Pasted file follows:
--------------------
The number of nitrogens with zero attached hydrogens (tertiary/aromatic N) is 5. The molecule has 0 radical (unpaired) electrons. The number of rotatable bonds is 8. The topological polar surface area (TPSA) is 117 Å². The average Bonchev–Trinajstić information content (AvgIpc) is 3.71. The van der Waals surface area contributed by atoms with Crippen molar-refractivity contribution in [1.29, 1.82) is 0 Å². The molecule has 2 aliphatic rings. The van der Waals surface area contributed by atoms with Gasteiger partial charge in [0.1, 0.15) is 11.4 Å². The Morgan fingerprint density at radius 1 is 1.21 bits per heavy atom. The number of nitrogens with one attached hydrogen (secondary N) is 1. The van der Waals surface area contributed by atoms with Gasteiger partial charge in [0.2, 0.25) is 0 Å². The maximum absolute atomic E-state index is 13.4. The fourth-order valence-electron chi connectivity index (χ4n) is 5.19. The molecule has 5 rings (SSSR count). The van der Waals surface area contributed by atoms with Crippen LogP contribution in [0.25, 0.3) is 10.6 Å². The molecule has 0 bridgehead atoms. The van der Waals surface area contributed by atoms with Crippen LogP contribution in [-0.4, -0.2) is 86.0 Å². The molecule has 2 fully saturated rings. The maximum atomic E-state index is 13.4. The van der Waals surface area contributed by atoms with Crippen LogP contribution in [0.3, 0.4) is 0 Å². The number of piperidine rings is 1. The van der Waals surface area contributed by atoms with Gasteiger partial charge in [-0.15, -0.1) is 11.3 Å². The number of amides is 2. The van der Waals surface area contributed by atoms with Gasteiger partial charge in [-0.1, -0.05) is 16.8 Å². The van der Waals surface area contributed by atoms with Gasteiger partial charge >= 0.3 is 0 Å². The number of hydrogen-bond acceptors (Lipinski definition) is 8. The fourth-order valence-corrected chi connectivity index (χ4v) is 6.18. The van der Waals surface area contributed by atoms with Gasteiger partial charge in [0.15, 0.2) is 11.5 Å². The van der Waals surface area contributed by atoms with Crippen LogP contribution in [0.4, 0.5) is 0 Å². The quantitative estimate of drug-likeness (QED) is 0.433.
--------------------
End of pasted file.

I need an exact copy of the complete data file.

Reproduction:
The number of nitrogens with zero attached hydrogens (tertiary/aromatic N) is 5. The molecule has 0 radical (unpaired) electrons. The number of rotatable bonds is 8. The topological polar surface area (TPSA) is 117 Å². The average Bonchev–Trinajstić information content (AvgIpc) is 3.71. The van der Waals surface area contributed by atoms with Crippen molar-refractivity contribution in [1.29, 1.82) is 0 Å². The molecule has 2 aliphatic rings. The van der Waals surface area contributed by atoms with Gasteiger partial charge in [0.1, 0.15) is 11.4 Å². The Morgan fingerprint density at radius 1 is 1.21 bits per heavy atom. The number of nitrogens with one attached hydrogen (secondary N) is 1. The van der Waals surface area contributed by atoms with Gasteiger partial charge in [0.2, 0.25) is 0 Å². The maximum absolute atomic E-state index is 13.4. The fourth-order valence-electron chi connectivity index (χ4n) is 5.19. The molecule has 5 rings (SSSR count). The van der Waals surface area contributed by atoms with Crippen LogP contribution in [0.25, 0.3) is 10.6 Å². The molecule has 0 bridgehead atoms. The van der Waals surface area contributed by atoms with Crippen LogP contribution in [-0.4, -0.2) is 86.0 Å². The molecule has 2 fully saturated rings. The maximum atomic E-state index is 13.4. The van der Waals surface area contributed by atoms with Crippen LogP contribution in [0.3, 0.4) is 0 Å². The number of piperidine rings is 1. The van der Waals surface area contributed by atoms with Gasteiger partial charge in [-0.15, -0.1) is 11.3 Å². The number of amides is 2. The van der Waals surface area contributed by atoms with Gasteiger partial charge in [-0.1, -0.05) is 16.8 Å². The van der Waals surface area contributed by atoms with Gasteiger partial charge >= 0.3 is 0 Å². The number of hydrogen-bond acceptors (Lipinski definition) is 8. The fourth-order valence-corrected chi connectivity index (χ4v) is 6.18. The van der Waals surface area contributed by atoms with Gasteiger partial charge in [0.15, 0.2) is 11.5 Å². The van der Waals surface area contributed by atoms with Crippen LogP contribution in [0.4, 0.5) is 0 Å². The quantitative estimate of drug-likeness (QED) is 0.433.